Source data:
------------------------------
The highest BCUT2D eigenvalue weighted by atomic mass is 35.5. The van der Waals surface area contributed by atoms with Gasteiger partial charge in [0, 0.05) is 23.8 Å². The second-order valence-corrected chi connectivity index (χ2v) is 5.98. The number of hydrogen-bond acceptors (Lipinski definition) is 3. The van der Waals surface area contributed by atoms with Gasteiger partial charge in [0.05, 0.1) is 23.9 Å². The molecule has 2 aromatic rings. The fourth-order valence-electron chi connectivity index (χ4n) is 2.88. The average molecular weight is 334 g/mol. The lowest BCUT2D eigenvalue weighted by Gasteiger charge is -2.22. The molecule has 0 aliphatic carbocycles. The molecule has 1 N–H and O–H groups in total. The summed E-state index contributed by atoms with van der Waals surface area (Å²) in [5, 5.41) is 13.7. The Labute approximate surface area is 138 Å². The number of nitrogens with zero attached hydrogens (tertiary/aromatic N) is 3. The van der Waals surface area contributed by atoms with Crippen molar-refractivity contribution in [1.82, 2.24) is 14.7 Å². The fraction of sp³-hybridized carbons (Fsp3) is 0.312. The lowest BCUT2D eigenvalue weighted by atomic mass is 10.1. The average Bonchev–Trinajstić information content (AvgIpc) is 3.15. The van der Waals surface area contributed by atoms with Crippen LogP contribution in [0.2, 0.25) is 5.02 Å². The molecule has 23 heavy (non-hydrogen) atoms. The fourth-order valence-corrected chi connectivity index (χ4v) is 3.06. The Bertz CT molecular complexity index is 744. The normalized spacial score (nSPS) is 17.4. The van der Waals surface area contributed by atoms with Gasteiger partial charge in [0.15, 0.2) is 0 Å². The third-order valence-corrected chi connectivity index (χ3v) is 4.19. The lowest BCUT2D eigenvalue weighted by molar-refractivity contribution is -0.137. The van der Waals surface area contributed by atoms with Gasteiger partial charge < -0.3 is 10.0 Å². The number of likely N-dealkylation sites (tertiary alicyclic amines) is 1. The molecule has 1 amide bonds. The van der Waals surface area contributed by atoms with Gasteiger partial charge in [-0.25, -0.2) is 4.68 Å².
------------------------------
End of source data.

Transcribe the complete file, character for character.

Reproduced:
The highest BCUT2D eigenvalue weighted by atomic mass is 35.5. The van der Waals surface area contributed by atoms with Gasteiger partial charge in [0, 0.05) is 23.8 Å². The second-order valence-corrected chi connectivity index (χ2v) is 5.98. The number of hydrogen-bond acceptors (Lipinski definition) is 3. The van der Waals surface area contributed by atoms with Gasteiger partial charge in [0.05, 0.1) is 23.9 Å². The molecule has 2 aromatic rings. The fourth-order valence-electron chi connectivity index (χ4n) is 2.88. The average molecular weight is 334 g/mol. The lowest BCUT2D eigenvalue weighted by Gasteiger charge is -2.22. The molecule has 0 aliphatic carbocycles. The molecule has 1 N–H and O–H groups in total. The summed E-state index contributed by atoms with van der Waals surface area (Å²) in [5, 5.41) is 13.7. The Labute approximate surface area is 138 Å². The number of nitrogens with zero attached hydrogens (tertiary/aromatic N) is 3. The van der Waals surface area contributed by atoms with Crippen molar-refractivity contribution in [1.82, 2.24) is 14.7 Å². The fraction of sp³-hybridized carbons (Fsp3) is 0.312. The lowest BCUT2D eigenvalue weighted by atomic mass is 10.1. The average Bonchev–Trinajstić information content (AvgIpc) is 3.15. The van der Waals surface area contributed by atoms with Crippen LogP contribution in [0.2, 0.25) is 5.02 Å². The molecule has 23 heavy (non-hydrogen) atoms. The fourth-order valence-corrected chi connectivity index (χ4v) is 3.06. The Bertz CT molecular complexity index is 744. The normalized spacial score (nSPS) is 17.4. The van der Waals surface area contributed by atoms with Gasteiger partial charge in [0.15, 0.2) is 0 Å². The third-order valence-corrected chi connectivity index (χ3v) is 4.19. The lowest BCUT2D eigenvalue weighted by molar-refractivity contribution is -0.137. The van der Waals surface area contributed by atoms with Gasteiger partial charge < -0.3 is 10.0 Å². The number of likely N-dealkylation sites (tertiary alicyclic amines) is 1. The molecule has 1 amide bonds. The van der Waals surface area contributed by atoms with Gasteiger partial charge in [-0.25, -0.2) is 4.68 Å².